Politics has so much to learn from business and sport in the art of winning
Posted on 21 November 2014 | 2:11pm
It is always a nice moment when the publisher sends through the final, final version of the cover of a planned new book. It is especially nice when the designer has taken an idea given by the author – I wanted all the names in my WINNERS book inside an Olympic Gold Medal – and made something far, far better. (Apologies for filling twitter timelines with pictures of it earlier, yes that’s you Fran Millar of Team Sky … even at 57, one is allowed to get excited by a book cover though.)
So as I go through the final tinkering with the copy editor next week, WINNERS is pretty much done, due to be out by the end of February. And given what is happening in politics right now, I think politicians of all hues might benefit from a close reading of it.
It started out as a guide to winning campaigns, but has evolved into something totally different. Sure, I write a little about New Labour’s three wins, and how we strategized for them. Angela Merkel and Vladimir Putin make regular appearances (though she is the only one of those two on the cover, as is Mikhail Gorbachev!) Lincoln, Churchill, Mandela and Martin Luther King are in there, obviously. Bill Clinton comes up in crisis management, as a model of how to do it. Barack Obama’s campaigns get a look in, for their brilliance in using the internet and voter segmentation in particular, and I got a great insight into Narendra Modi’s stunning win in India, which is why his is among the stand out names on the cover.
But the truth is that the more I delved, the more I realised that politics has so much it could learn from the best of business, and both have so much they could learn from sport. Too many politicians pay lip service to sport whereas they could actually adapt so much that the best of sport does to what they are trying to do themselves.
The book looks at all the things I believe are necessary for winning people and winning teams and organisations. Strategy. Teamship. Leadership. Mindset. Boldness. Innovation. Data. Crisis management and the use of setback. On most of these, I found far more examples of good practice in sport and business than I did in politics. It is actually quite worrying.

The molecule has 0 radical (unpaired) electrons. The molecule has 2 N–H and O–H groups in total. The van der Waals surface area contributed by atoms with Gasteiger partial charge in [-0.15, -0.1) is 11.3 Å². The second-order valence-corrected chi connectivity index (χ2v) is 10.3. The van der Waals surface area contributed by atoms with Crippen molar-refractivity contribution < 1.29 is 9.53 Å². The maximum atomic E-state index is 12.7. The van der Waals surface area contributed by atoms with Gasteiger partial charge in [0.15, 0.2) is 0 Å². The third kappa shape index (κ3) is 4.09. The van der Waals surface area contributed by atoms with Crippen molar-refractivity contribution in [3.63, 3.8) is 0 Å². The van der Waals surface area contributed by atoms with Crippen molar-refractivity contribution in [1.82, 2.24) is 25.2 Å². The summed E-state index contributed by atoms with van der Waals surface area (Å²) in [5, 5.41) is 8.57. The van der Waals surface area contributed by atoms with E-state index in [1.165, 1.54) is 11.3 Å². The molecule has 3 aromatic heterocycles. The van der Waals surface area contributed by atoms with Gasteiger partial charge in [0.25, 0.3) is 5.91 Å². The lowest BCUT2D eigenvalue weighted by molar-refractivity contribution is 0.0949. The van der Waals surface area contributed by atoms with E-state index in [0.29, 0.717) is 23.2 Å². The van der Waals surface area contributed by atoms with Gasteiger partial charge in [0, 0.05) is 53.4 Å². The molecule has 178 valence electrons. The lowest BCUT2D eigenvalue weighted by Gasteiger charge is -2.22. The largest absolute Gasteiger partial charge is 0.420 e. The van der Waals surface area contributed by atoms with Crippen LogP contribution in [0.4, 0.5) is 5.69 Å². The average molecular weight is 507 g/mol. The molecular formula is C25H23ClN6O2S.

It is worrying how many business people named Putin as the most impressive current leader around, even for the wrong reasons, with Merkel the one who gets there for positive reasons. It is worrying too the general view of politics and politicians. I was at the Burnley v Hull match last weekend and coincidentally was seated next to Premier League supremo Richard Scudamore (he is in the book as it happens, as an example of someone with a strategic mind and outlook, cf FA), and he made a very interesting observation. He said he felt we were living in a country where people didn’t really want to vote for anyone.
As UKIP celebrates its latest rout of the Tories, as the Tories try to turn the focus to a silly tweet by a Labour frontbencher, as Andy Coulson comes out of jail a fraction into his sentence, it all just adds to the sense that politics is in a mess.
As to how to get itself out of it, it won’t be easy. But it won’t be done without strategy, and understanding what that means. It won’t be done without leadership, which means setting long term goals and objectives and showing a clear path towards meeting them, instead of bouncing around day to day. It won’t be done without teamship and I am afraid politics tends to be uniquely bad at that. It won’t be done without boldness, without a focused winning mindset, without constant innovation in thinking and practices. And it won’t be done without learning the lessons of setback and failure and turning them to advantage.
So whether talking to Jose Mourinho and Garry Kasparov about strategy, (both brilliant in very different ways) Anna Wintour or Ben Ainslie about leadership, baseball legend Joe Torre about turning setback to success, Dave Brailsford, Clive Woodward, Billy Beane on data and innovation, Richard Branson or John Browne on risk, Brian O’Driscoll, Sachin Tendulkar and Brian Lara on teamship, Paralympian Tanni Grey-Thompson, surfer Layne Beachley or Aussie rules ‘Player of the Century’ Leigh Matthews on resilience, or the Mercedes F1 team on use of data, time and again I found the purest winning mindsets outside the political arena.
It has to change. One of the purposes of writing the book is to emphasise that we can all learn from our own successes and mistakes, but we can learn from the successes and mistakes of others too. And I have been very privileged in the kind of people who have shared their stories with me about both. It is very different to the ten books I have written before – six volumes of diaries, three novels, one short memoir on mental illness – but I have probably enjoyed writing it more than any of them, simply because of what I have seen and heard and learned from so many winning minds and winning teams. There are lessons in there for others too.